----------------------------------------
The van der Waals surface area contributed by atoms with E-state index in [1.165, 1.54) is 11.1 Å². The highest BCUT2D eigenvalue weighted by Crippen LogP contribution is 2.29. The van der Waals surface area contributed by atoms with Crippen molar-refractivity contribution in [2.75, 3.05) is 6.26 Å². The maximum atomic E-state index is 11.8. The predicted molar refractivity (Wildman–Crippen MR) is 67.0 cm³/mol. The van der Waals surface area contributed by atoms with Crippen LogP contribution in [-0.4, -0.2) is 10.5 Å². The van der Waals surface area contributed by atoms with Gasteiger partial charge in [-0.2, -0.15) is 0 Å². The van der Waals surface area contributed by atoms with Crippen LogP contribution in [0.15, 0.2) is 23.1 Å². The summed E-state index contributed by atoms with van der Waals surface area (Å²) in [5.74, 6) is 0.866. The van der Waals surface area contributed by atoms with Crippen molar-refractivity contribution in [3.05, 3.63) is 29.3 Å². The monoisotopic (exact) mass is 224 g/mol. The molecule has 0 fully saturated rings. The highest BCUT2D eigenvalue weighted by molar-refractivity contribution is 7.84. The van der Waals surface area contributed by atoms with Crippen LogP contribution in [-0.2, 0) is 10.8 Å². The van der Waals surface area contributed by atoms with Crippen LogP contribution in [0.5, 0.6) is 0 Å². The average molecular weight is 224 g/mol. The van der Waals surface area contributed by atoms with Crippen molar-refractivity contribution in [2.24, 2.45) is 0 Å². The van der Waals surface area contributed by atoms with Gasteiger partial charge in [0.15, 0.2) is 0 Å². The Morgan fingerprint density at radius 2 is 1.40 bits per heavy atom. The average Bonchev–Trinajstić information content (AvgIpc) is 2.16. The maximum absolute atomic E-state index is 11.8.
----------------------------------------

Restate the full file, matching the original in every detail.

The van der Waals surface area contributed by atoms with E-state index in [1.165, 1.54) is 11.1 Å². The highest BCUT2D eigenvalue weighted by Crippen LogP contribution is 2.29. The van der Waals surface area contributed by atoms with Crippen molar-refractivity contribution in [2.75, 3.05) is 6.26 Å². The maximum atomic E-state index is 11.8. The predicted molar refractivity (Wildman–Crippen MR) is 67.0 cm³/mol. The van der Waals surface area contributed by atoms with Crippen LogP contribution in [-0.4, -0.2) is 10.5 Å². The van der Waals surface area contributed by atoms with Gasteiger partial charge in [-0.2, -0.15) is 0 Å². The van der Waals surface area contributed by atoms with Crippen LogP contribution in [0.15, 0.2) is 23.1 Å². The summed E-state index contributed by atoms with van der Waals surface area (Å²) in [5.74, 6) is 0.866. The van der Waals surface area contributed by atoms with Crippen molar-refractivity contribution in [3.05, 3.63) is 29.3 Å². The monoisotopic (exact) mass is 224 g/mol. The molecule has 0 fully saturated rings. The highest BCUT2D eigenvalue weighted by molar-refractivity contribution is 7.84. The van der Waals surface area contributed by atoms with Crippen LogP contribution in [-0.2, 0) is 10.8 Å². The van der Waals surface area contributed by atoms with Crippen LogP contribution in [0.5, 0.6) is 0 Å². The average molecular weight is 224 g/mol. The van der Waals surface area contributed by atoms with Crippen molar-refractivity contribution in [2.24, 2.45) is 0 Å². The van der Waals surface area contributed by atoms with Gasteiger partial charge in [0.15, 0.2) is 0 Å². The Morgan fingerprint density at radius 2 is 1.40 bits per heavy atom. The average Bonchev–Trinajstić information content (AvgIpc) is 2.16. The maximum absolute atomic E-state index is 11.8.